For Victoria Devins, a sophomore at Boston College and former U.S. national champion in ice-dancing at the novice level, the realization of all she'd sacrificed for skating struck her after her freshman year at college — the last year she competed. Originally from Skaneateles, New York, Devins trained in Boston through high school, living with the family of her best friend. “I went home for the summer for the first time in five years, and it made me realize how much I missed being away from home,” she says. “Doing that for five years almost made you feel like it was normal, but when I finally went home, it made me realize that I really was missing out on a lot.”
Still, for Gibbons, moving away from home is a necessary component of success. “I think it's important to go wherever for skating,” she says. “Because it's important to go where you think you'll be successful.”
The psychological effects of getting all your self-esteem in one place, apart from teachers, classmates, and even parents, can be severe. “Because [these skaters] are so young, their thinking is very different from an older skater,” says Sandra Dupcak, a former skater herself and now a licensed psychologist who works with a number of figure skaters. Older skaters, she says, “have more ability to look into the future and weigh consequences and behavior, and they can see that a judge's opinion is just that — an opinion. It's not the word of God. A young skater won't understand that.”
There are physical effects, too. Far removed from her career-defining performance in the 1994 Olympics, Stoneham native Nancy Kerrigan sees the effects of skating on today's younger competitors as just as damaging physically as psychologically. “To put your body through that kind of pounding and abuse before it fully develops isn't healthy,” she says. Kerrigan has experienced serious injuries from skating, and not just that famous smack on her knee. Working to improve her layback spin when she was younger, she broke two bones in her spine and now doesn't go a day without back pain.
But the most serious problem among young skaters may be the one that those involved in the sport will admit to the least.
The subculture of eating disorders has been prevalent in figure skating for years, and with the increasing emphasis on triple and quadruple jumps, the obsession to be as light as a feather has never been greater. “When you're constantly lifted by your partner, like in ice-dancing, you can't help but be extremely conscious of your weight,” says Devins. “Most of the time, skaters put the pressure on themselves, but there are definitely cases where coaches and even judges put pressure on you to have 'the look.'”
Many coaches would rather believe that when a skater loses the ability to jump and rotate at the rate necessary to complete so many triple jumps, they quit. But given the other sacrifices being made by skaters and their families, it's not difficult to believe that they might just stop eating. “You can lose control if you're feeling stressed,” Kerrigan says. “Or when you're young and you see all the other little girls, or you're a little older and your body is changing and you don't want it to.”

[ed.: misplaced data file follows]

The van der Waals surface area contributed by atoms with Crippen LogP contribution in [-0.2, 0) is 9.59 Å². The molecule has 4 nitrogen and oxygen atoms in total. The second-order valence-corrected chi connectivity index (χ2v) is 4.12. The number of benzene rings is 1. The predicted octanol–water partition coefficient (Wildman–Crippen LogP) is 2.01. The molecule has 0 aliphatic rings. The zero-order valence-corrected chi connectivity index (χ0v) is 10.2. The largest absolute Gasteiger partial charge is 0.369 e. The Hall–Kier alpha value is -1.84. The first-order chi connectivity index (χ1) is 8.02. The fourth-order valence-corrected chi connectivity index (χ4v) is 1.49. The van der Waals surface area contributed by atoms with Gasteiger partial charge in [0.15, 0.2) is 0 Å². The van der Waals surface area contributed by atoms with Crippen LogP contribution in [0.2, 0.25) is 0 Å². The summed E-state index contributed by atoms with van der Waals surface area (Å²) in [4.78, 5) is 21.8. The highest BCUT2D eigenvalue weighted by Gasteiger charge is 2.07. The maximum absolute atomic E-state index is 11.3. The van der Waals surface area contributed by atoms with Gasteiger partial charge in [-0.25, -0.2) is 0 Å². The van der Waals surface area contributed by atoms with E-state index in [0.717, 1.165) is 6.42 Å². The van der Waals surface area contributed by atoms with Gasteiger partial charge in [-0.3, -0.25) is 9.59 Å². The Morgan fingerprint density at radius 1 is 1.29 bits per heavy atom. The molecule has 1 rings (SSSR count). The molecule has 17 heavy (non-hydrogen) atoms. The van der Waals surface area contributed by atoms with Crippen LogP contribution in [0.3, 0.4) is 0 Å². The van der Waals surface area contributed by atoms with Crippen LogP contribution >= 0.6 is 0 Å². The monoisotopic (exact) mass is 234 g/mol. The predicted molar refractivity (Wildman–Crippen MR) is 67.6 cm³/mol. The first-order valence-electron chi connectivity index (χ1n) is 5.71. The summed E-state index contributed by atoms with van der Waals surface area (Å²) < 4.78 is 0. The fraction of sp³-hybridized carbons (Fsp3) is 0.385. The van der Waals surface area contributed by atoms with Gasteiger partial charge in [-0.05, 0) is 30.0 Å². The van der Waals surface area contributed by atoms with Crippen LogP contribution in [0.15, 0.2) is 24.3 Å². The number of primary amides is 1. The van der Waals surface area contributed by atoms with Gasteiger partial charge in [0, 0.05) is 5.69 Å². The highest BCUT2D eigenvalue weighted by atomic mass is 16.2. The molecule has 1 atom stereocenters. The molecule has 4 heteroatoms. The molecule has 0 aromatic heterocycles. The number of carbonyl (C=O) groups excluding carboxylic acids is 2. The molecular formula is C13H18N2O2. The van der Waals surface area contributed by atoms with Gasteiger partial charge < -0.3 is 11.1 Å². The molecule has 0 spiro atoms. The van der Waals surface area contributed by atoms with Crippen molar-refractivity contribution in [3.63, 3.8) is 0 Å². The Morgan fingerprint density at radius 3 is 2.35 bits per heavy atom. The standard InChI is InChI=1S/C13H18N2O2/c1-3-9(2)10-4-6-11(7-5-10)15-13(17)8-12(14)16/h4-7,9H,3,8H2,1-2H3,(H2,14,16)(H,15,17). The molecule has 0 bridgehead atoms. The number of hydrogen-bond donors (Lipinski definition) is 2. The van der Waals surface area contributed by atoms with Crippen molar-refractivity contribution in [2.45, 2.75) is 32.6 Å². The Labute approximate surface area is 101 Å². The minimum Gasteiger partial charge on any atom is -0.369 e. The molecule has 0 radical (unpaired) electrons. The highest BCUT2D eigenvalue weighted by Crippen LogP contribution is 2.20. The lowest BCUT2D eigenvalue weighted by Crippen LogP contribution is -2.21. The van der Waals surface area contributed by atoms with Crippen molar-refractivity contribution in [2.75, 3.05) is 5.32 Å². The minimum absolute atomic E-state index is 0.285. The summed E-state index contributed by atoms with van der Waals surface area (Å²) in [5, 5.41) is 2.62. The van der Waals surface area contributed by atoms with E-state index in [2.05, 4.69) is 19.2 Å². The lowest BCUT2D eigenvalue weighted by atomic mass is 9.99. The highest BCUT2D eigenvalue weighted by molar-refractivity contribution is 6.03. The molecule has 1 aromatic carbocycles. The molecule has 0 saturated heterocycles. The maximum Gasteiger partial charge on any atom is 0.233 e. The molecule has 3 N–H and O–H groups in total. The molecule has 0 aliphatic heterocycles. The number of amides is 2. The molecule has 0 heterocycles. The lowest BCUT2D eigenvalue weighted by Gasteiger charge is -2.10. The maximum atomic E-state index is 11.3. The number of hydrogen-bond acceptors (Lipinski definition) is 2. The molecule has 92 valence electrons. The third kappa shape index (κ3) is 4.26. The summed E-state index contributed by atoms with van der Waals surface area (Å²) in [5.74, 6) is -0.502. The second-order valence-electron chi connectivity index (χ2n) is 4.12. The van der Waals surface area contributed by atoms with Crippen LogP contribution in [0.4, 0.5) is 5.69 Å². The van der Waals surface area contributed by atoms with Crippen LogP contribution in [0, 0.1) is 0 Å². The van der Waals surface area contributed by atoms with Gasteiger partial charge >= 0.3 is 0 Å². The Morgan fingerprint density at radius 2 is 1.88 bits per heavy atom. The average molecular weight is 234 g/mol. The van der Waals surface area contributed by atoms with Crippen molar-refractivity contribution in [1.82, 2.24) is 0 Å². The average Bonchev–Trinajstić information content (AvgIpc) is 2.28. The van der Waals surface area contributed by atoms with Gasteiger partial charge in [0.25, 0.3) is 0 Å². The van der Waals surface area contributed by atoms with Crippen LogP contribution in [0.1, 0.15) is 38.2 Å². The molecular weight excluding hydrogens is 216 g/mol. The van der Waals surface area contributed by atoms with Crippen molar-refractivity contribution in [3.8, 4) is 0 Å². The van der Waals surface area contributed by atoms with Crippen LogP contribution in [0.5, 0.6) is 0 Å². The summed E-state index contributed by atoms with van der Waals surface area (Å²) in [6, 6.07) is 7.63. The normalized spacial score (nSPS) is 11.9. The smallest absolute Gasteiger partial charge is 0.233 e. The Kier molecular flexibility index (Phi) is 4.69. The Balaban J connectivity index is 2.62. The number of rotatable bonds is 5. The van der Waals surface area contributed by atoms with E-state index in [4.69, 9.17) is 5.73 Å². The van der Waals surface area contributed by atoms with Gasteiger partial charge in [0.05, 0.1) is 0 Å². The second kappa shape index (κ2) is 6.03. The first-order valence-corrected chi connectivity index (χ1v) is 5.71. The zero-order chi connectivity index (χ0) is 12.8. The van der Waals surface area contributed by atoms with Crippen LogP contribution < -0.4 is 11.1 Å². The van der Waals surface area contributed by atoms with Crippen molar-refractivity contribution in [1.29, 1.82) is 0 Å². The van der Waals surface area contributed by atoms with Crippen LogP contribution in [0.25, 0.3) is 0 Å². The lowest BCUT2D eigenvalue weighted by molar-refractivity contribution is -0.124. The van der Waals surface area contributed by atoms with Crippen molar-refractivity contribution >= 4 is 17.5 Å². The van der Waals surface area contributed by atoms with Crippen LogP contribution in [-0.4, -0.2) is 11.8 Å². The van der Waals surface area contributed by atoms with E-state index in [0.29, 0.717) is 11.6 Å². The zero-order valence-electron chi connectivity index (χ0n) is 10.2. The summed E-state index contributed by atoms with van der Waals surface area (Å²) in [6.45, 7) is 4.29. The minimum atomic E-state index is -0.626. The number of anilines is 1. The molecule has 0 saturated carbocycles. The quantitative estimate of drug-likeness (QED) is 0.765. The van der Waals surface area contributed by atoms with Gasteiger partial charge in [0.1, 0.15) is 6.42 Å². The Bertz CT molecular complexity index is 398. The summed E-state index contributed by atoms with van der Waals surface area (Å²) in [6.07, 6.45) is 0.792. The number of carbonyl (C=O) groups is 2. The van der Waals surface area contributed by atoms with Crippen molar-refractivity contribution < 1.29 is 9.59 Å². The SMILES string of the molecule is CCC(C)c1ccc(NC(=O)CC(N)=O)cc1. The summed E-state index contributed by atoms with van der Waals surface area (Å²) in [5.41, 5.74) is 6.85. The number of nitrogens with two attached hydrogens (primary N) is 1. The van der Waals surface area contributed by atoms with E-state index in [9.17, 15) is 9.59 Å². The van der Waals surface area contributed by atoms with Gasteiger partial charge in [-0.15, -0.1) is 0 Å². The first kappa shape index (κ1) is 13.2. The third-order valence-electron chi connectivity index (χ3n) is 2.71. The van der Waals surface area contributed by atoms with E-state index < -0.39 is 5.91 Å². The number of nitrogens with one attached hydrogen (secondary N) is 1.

Kerrigan herself admits that she had an eating problem during her competitive skating days, though she says it was due mostly to stress following the injury she suffered at the hands of a pipe-wielding attacker in 1994, after which her weight fell sharply. She says she has seen firsthand the dangers of that lifestyle. “I know a girl who, because a coach was always on her case telling her that she needed to lose weight, was throwing up and doing things to please that coach,” she says.
The extreme competitive nature of the sport doesn't only affect the skaters. Sandra Dupcak says she's tried to teach parents how to deal with the pressures, though not entirely successfully. Dupcak has tried to meet with parents in groups but says “they've never gotten off the ground in several different rinks, primarily because the parents don't want to sit in a room with other competitive parents and talk about where they're struggling. They don't want to be vulnerable.”
Ellen Dodson admits that she and her husband do feel pressure, especially from the expenses they face to keep their daughter skating. “We feel fortunate that this is something we're able to do,” she says, “but we're definitely making tradeoffs. You could think of [the cost] as a new luxury car each year, a summer home, college tuition — something on that level.”
Dodson has reduced her work hours to support her daughter's skating schedule and says that what begins as a fun activity for a second-grader can subtly evolve into a lifestyle choice. Even so, she says she wouldn't change her decision. She only wishes she could've known just what she was getting her family into. “I tell everyone I know not to let their daughters ever put on a pair of figure skates,” she says.
Competitive figure skating does have its advantages. It can certainly instill self-confidence, time-management skills, and the ability to deal with failure. But such benefits come only when the skater — along with his or her parents — can maintain a healthy perspective.
More than a decade after his silver-medal performance at the Olympics, Paul Wylie thinks back fondly on his decision to train in Boston while attending Harvard. “My goal while I was [at Harvard] was to just have skating be a sport I did instead of encompassing my entire life,” he says. “That's a good challenge to take on as a skater, because otherwise, things do get out of perspective.”
When Wylie felt himself getting too caught up in the competition, he'd throw on a baseball hat and a pair of hockey skates and go to the Tuesday night public skating session at the Skating Club of Boston.
“You see these people who have been skating those Tuesday nights for 30 years,” he says. “And these people truly enjoyed just skating. That's the one thing I see missing today among skaters in the rink: They aren't having fun with what they're doing. They don't love skating. And that's the part that no one can take away from you.”